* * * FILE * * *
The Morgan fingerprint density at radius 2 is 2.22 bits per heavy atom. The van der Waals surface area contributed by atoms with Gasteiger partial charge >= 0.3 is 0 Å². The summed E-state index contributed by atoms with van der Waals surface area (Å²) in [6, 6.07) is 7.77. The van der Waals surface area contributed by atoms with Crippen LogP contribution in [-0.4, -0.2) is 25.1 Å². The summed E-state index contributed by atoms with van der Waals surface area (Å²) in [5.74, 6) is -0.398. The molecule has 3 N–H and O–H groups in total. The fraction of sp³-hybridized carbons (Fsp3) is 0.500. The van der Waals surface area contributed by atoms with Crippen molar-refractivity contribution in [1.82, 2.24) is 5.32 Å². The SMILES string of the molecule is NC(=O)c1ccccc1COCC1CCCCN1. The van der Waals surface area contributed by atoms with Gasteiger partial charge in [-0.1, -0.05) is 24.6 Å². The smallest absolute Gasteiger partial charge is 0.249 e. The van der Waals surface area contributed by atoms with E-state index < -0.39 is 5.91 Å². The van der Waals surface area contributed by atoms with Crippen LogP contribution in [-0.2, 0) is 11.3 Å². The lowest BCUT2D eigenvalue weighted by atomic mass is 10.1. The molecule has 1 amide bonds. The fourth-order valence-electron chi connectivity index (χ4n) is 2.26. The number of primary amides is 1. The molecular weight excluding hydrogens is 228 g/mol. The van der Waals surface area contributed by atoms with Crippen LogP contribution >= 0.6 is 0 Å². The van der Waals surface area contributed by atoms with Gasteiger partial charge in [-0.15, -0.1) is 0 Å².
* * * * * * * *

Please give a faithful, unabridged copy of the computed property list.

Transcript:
The Morgan fingerprint density at radius 2 is 2.22 bits per heavy atom. The van der Waals surface area contributed by atoms with Gasteiger partial charge >= 0.3 is 0 Å². The summed E-state index contributed by atoms with van der Waals surface area (Å²) in [6, 6.07) is 7.77. The van der Waals surface area contributed by atoms with Crippen LogP contribution in [-0.4, -0.2) is 25.1 Å². The summed E-state index contributed by atoms with van der Waals surface area (Å²) in [5.74, 6) is -0.398. The molecule has 3 N–H and O–H groups in total. The fraction of sp³-hybridized carbons (Fsp3) is 0.500. The van der Waals surface area contributed by atoms with Crippen molar-refractivity contribution in [1.82, 2.24) is 5.32 Å². The SMILES string of the molecule is NC(=O)c1ccccc1COCC1CCCCN1. The van der Waals surface area contributed by atoms with Gasteiger partial charge in [-0.1, -0.05) is 24.6 Å². The smallest absolute Gasteiger partial charge is 0.249 e. The van der Waals surface area contributed by atoms with E-state index < -0.39 is 5.91 Å². The van der Waals surface area contributed by atoms with Crippen LogP contribution in [-0.2, 0) is 11.3 Å². The lowest BCUT2D eigenvalue weighted by atomic mass is 10.1. The molecule has 1 amide bonds. The fourth-order valence-electron chi connectivity index (χ4n) is 2.26. The number of primary amides is 1. The molecular weight excluding hydrogens is 228 g/mol. The van der Waals surface area contributed by atoms with Crippen LogP contribution >= 0.6 is 0 Å². The van der Waals surface area contributed by atoms with Gasteiger partial charge in [-0.15, -0.1) is 0 Å².